Recent Entries to this Blog
How to find an ant's home. A back yard science experiment.
This is something you want to try when no one is watching. Unless of course, others around you are use to you doing strange things and dismiss your actions as those of a crazed lunatic.
We have all seen them. The struggling ant with the oversized load, dragging it seemingly everywhere in the singleminded pursuit of bringing home some food. If you watch long enough as the ant meanders across grass and twig, you will realize whatever you were doing prior was more important and loose interest in the ant's perseverance. But what if, as a backyard experiment, you wanted to see if you could watch the ant end its long tireless journey home. Oh.....the grass may grow faster.... Wait! Wait! This will take, if done correctly, just a few minutes. The rewards are many....well ....you will have done what few if any have ever done. And in some cases you will have a new use for a dead mosquito. You need a 1. pole or broomstick. 2 an ant. Not usually a problem, except in Antarctica (no ants) 3. food the ant wants to take home. 4. Notebook or clipboard with paper.
Directions: Find an ant. When found, you have to know what the ant wants for dinner. For some ants you need something sweet, for others you will now know what to do with the mosquito you just killed as it was trying to provide food for its young. To an ant a dead mosquito does not go unnoticed. Give the ant the food. Watch the ant for a moment and observe the general direction of travel. This is your all important vector of travel. The ant's arduous journey home with the prize food can be made simpler with the broomstick. Place the broomstick on the vector direction to create an easy path for ant to take. When the ant is on the stick or pole, pick the pole up, walk slowly along the vector until the ant turns around on the pole. Stop! Rotate the pole 90 degrees to the vector see if the ant moves in either direction, if so walk slowly on the new vector till the ant turns around. Stop. At this point the ant should want off the pole or broomstick. Put the pole down. Let the ant off. If done correctly the ant should be about a foot or less from home.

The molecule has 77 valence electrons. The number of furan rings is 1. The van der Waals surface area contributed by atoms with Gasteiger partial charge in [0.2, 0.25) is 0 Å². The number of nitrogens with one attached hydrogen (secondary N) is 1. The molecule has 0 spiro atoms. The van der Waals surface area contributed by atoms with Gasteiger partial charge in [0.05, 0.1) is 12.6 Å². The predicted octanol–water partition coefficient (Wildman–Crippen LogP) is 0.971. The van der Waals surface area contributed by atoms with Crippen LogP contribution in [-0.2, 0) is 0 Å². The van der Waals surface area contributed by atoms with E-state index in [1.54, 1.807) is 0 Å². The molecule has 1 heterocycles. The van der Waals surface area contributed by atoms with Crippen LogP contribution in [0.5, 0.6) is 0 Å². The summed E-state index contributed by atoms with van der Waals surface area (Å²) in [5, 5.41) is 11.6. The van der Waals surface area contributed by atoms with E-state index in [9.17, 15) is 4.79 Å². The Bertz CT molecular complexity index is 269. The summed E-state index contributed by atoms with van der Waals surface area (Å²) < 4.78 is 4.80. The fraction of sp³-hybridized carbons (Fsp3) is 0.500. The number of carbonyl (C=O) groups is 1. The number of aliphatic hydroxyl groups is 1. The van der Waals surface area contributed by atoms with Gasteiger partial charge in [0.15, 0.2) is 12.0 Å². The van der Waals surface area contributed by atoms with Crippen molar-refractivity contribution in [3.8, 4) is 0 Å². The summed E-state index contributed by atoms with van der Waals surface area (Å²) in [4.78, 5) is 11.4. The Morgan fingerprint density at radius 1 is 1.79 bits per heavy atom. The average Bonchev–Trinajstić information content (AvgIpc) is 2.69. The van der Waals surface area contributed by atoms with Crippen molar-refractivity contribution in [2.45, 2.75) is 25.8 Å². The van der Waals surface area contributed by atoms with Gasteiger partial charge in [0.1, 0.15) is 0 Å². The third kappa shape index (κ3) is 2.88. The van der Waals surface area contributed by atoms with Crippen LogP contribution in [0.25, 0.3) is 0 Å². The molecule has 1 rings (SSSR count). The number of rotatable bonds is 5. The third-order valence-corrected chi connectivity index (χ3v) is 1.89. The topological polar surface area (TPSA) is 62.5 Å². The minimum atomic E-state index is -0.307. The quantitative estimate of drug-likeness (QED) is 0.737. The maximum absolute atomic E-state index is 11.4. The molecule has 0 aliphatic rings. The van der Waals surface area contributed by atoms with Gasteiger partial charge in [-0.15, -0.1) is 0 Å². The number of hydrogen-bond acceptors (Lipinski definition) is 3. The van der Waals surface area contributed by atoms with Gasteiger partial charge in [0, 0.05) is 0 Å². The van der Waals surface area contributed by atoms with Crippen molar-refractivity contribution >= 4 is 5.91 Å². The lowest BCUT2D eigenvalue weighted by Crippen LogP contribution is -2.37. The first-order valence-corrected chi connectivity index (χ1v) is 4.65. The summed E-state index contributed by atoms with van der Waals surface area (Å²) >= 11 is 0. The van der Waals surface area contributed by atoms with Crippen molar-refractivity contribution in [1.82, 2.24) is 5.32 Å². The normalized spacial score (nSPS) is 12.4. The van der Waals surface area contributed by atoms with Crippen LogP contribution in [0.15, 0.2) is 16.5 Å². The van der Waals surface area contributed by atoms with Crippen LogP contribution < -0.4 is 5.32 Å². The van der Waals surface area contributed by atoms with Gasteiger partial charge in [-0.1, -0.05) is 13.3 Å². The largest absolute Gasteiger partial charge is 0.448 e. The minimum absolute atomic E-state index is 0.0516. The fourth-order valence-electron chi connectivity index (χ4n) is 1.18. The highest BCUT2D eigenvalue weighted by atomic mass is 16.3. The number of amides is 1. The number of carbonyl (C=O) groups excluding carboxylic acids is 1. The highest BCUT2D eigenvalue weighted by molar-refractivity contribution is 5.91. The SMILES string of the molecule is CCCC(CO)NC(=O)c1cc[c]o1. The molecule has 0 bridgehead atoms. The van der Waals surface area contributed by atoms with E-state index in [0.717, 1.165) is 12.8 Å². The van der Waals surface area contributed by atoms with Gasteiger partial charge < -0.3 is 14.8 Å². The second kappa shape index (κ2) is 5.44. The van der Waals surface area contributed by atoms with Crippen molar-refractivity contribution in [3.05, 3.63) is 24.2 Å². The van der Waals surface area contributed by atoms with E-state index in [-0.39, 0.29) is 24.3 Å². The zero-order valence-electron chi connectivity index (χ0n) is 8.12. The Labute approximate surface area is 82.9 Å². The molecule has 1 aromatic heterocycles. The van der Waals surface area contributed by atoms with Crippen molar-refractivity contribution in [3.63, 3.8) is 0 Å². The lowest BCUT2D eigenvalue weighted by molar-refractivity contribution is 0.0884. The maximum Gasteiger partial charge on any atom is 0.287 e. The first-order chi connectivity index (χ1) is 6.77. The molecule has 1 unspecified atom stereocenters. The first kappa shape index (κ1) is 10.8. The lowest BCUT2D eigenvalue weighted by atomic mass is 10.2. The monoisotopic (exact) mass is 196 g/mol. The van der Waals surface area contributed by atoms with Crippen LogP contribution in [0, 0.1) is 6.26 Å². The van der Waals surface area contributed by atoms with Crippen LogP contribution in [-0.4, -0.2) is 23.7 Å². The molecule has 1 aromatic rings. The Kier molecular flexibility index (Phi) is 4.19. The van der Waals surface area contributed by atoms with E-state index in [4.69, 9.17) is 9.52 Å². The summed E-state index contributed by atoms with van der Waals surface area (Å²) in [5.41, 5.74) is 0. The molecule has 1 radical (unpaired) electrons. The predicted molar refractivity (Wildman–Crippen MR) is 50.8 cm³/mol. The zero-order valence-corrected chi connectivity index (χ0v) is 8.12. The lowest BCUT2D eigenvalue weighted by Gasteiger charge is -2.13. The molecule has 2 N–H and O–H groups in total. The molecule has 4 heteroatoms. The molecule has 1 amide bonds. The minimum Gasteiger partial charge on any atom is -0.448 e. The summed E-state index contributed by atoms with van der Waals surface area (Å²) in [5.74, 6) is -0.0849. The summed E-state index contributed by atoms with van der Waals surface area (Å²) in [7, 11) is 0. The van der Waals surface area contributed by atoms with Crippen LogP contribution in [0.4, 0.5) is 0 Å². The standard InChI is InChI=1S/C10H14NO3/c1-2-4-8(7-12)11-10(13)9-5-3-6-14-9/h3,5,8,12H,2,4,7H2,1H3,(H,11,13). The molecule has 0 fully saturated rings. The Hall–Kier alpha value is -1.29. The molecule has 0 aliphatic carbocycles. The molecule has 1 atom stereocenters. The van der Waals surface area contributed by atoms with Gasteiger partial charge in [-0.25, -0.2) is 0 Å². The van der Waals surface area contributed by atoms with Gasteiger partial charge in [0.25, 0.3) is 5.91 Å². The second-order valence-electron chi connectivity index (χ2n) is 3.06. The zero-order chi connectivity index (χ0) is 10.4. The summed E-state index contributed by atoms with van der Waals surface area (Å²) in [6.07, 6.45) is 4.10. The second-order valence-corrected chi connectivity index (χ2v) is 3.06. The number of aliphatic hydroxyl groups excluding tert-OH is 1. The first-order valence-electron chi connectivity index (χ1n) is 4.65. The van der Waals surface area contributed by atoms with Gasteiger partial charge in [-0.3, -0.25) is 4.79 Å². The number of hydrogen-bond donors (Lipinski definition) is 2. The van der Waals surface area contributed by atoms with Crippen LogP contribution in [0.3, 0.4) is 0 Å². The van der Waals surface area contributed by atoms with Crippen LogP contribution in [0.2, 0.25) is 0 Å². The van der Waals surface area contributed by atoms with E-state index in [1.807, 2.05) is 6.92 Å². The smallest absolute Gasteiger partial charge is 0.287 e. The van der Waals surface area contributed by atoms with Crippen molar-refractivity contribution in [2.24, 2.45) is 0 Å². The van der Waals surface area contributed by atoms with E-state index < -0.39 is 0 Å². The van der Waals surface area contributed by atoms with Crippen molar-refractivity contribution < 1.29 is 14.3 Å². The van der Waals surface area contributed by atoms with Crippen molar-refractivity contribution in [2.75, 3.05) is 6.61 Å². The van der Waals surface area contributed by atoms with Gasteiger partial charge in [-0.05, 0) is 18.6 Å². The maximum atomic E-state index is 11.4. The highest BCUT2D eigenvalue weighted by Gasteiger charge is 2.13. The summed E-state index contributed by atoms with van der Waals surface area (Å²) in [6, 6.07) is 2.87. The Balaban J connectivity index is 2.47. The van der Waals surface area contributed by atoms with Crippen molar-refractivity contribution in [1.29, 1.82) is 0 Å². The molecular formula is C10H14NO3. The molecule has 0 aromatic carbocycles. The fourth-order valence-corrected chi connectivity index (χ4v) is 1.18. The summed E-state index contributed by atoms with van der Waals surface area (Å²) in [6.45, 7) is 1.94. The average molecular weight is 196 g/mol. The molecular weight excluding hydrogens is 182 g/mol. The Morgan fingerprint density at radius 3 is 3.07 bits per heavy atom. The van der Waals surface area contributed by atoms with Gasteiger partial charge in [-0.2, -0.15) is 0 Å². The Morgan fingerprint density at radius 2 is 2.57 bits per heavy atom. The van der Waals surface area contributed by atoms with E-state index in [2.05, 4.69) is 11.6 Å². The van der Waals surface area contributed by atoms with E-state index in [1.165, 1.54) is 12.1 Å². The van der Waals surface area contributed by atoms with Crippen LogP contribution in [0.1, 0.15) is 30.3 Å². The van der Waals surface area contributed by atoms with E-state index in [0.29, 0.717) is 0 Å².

If no one spotted you doing this, you are safe to pursue a more productive task. If someone saw you tell them you are doing an Entomology experiment. Grab the notebook or clipboard and start writing. Mumble something about the vector analysis of Tapinoma Sessile (a common house ant).
Have fun. :-)
Last edited: Thu Dec 16, 2010 12:24 am
This blog entry has been viewed 1268 times
You're reading one of many blogs on GardenStew.com.
Register for free and start your own blog today.
I enjoy watching ants go about their business also. Clever chaps.
They are always so busy.
Jerry, how far do you usually carry the ant on the broomstick? Are we talking a few feet or 20?
Surprisingly , an ant with food will stay on the broomstick. If you maintain the vector indicated by his initial direction, they only change direction when you pass by their ant hole.
The ant with the feather, http://www.gardenstew.com/about33593.html was 30 feet away, about as far as I have tried the experiment.
My Recommended Links A